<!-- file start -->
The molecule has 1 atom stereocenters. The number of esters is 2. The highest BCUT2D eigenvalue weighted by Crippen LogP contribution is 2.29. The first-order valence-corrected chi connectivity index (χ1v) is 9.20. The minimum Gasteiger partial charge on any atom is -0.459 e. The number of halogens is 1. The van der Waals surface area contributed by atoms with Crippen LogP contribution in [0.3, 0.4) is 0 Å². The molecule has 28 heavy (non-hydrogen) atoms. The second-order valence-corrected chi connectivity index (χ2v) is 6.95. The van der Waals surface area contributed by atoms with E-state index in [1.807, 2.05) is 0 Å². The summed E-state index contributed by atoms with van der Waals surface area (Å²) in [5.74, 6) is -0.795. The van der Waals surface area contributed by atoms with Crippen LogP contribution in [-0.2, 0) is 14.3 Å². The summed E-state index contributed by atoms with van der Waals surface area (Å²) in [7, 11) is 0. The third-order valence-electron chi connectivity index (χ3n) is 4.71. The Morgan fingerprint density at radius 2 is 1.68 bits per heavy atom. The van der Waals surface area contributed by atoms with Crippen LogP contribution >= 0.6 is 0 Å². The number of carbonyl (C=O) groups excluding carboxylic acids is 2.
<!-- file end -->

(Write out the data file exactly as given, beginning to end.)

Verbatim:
The molecule has 1 atom stereocenters. The number of esters is 2. The highest BCUT2D eigenvalue weighted by Crippen LogP contribution is 2.29. The first-order valence-corrected chi connectivity index (χ1v) is 9.20. The minimum Gasteiger partial charge on any atom is -0.459 e. The number of halogens is 1. The van der Waals surface area contributed by atoms with Crippen LogP contribution in [0.3, 0.4) is 0 Å². The molecule has 28 heavy (non-hydrogen) atoms. The second-order valence-corrected chi connectivity index (χ2v) is 6.95. The van der Waals surface area contributed by atoms with E-state index in [1.807, 2.05) is 0 Å². The summed E-state index contributed by atoms with van der Waals surface area (Å²) in [5.74, 6) is -0.795. The van der Waals surface area contributed by atoms with Crippen LogP contribution in [-0.2, 0) is 14.3 Å². The summed E-state index contributed by atoms with van der Waals surface area (Å²) in [7, 11) is 0. The third-order valence-electron chi connectivity index (χ3n) is 4.71. The Morgan fingerprint density at radius 2 is 1.68 bits per heavy atom. The van der Waals surface area contributed by atoms with Crippen LogP contribution >= 0.6 is 0 Å². The number of carbonyl (C=O) groups excluding carboxylic acids is 2.